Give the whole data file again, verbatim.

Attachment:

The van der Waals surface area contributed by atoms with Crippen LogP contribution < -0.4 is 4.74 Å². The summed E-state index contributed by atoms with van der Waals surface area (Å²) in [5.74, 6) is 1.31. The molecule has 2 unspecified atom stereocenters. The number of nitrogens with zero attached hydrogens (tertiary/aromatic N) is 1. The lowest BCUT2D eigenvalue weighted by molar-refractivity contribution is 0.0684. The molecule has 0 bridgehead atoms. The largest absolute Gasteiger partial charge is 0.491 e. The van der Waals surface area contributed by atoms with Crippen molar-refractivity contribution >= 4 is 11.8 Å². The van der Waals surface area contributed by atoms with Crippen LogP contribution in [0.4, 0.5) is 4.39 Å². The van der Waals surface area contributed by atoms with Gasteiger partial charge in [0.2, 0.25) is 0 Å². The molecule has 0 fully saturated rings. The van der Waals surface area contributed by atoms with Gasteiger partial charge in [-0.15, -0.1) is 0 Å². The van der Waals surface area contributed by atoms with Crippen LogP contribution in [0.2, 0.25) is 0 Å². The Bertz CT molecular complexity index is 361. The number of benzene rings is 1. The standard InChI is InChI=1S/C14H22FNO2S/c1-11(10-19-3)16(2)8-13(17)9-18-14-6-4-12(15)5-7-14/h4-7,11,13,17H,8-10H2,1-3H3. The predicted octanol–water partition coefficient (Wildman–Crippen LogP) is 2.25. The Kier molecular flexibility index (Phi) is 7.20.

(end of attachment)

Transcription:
The van der Waals surface area contributed by atoms with Crippen LogP contribution < -0.4 is 4.74 Å². The summed E-state index contributed by atoms with van der Waals surface area (Å²) in [5.74, 6) is 1.31. The molecule has 2 unspecified atom stereocenters. The number of nitrogens with zero attached hydrogens (tertiary/aromatic N) is 1. The lowest BCUT2D eigenvalue weighted by molar-refractivity contribution is 0.0684. The molecule has 0 bridgehead atoms. The largest absolute Gasteiger partial charge is 0.491 e. The van der Waals surface area contributed by atoms with Crippen molar-refractivity contribution >= 4 is 11.8 Å². The van der Waals surface area contributed by atoms with Crippen LogP contribution in [0.4, 0.5) is 4.39 Å². The van der Waals surface area contributed by atoms with Gasteiger partial charge in [0.2, 0.25) is 0 Å². The molecule has 0 fully saturated rings. The van der Waals surface area contributed by atoms with Gasteiger partial charge in [-0.15, -0.1) is 0 Å². The van der Waals surface area contributed by atoms with Crippen LogP contribution in [0.2, 0.25) is 0 Å². The Bertz CT molecular complexity index is 361. The number of benzene rings is 1. The standard InChI is InChI=1S/C14H22FNO2S/c1-11(10-19-3)16(2)8-13(17)9-18-14-6-4-12(15)5-7-14/h4-7,11,13,17H,8-10H2,1-3H3. The predicted octanol–water partition coefficient (Wildman–Crippen LogP) is 2.25. The Kier molecular flexibility index (Phi) is 7.20.